It isn’t really flotsam, of course, that wave of films I found my fest-inexperienced self submerged beneath at this year’s Vancouver International Film Festival.  Each film in itself is a unique, individual thing, only forced, by necessity into a mass. And we should be used, in any case, to consuming art in the mass, collective form – in a museum, in an anthology – curated and then presented to us as somehow related objects.  Even if we pick our way through an anthology or skip rather guiltily past the 13th century wing of the museum and make straight for the Impressionists, we are still aware of all of these disparate things gathered together under an umbrella of a particular Thing, and, invited to do so, the pattern seeking mind all the more eagerly links themes, ideas, modes, shapes, colors.

Artists, of course, do not live in a vacuum, and their works may be, certainly, drawing from other works, even without conscious intent. Still, it would be difficult to say 8th century Chinese landscapes were drawing any influence from Byzantine frescoes. And yet, place such a set of landscapes next to a few frescoes, I’d surely spot a pattern. I can’t help it; I put them together, and the one will converse with the other.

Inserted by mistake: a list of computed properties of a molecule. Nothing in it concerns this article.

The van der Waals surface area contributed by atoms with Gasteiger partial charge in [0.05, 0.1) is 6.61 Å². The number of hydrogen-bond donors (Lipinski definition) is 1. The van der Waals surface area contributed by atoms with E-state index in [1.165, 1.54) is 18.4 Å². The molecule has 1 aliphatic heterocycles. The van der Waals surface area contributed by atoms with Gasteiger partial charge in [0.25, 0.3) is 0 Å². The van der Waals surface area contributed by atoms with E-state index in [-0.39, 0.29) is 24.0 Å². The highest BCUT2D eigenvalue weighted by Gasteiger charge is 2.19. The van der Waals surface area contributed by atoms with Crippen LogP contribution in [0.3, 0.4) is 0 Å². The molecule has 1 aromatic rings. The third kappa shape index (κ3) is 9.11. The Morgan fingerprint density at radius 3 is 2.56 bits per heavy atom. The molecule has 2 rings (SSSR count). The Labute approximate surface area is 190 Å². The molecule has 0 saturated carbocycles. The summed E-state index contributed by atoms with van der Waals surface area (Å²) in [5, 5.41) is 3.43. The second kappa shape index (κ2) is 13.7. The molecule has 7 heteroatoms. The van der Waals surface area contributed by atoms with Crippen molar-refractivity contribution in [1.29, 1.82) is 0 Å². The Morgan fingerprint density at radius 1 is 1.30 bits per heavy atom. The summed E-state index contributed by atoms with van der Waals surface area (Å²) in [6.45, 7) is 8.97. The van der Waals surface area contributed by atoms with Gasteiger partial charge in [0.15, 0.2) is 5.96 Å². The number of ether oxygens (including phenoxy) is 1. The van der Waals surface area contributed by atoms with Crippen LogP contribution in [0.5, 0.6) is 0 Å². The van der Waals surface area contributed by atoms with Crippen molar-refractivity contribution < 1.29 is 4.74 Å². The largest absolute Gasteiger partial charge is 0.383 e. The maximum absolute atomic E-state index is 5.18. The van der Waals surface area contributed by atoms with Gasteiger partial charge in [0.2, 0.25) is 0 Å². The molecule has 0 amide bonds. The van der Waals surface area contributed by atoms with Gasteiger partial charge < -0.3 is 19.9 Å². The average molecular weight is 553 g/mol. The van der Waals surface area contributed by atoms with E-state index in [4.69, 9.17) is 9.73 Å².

And so, while yet understanding the potential folly of such conjunctions and conversations, I can’t help but make them and hope that such a convergence will illuminate the individual objects themselves.

Jayro Bustamante’s Guatemalan film, Ixcanul, has very little in common with Andrew Haigh’s thoroughly British film, 45 Years, and yet, as the VIFF programming gods would have it, I saw them back to back on a Saturday afternoon early this October, and they nestle comfortably together in my mind, chapter 1 and chapter 2 in a little anthology of Domestic Intimacies.   Continue reading

VIFF 2015: Mountains May Depart (Jia Zhangke, 2015)

RGB tiff image by MetisIP

 Part of our coverage of the 2015 Vancouver International Film Festival. This review is by Vancouver-based critic Neil Bahadur.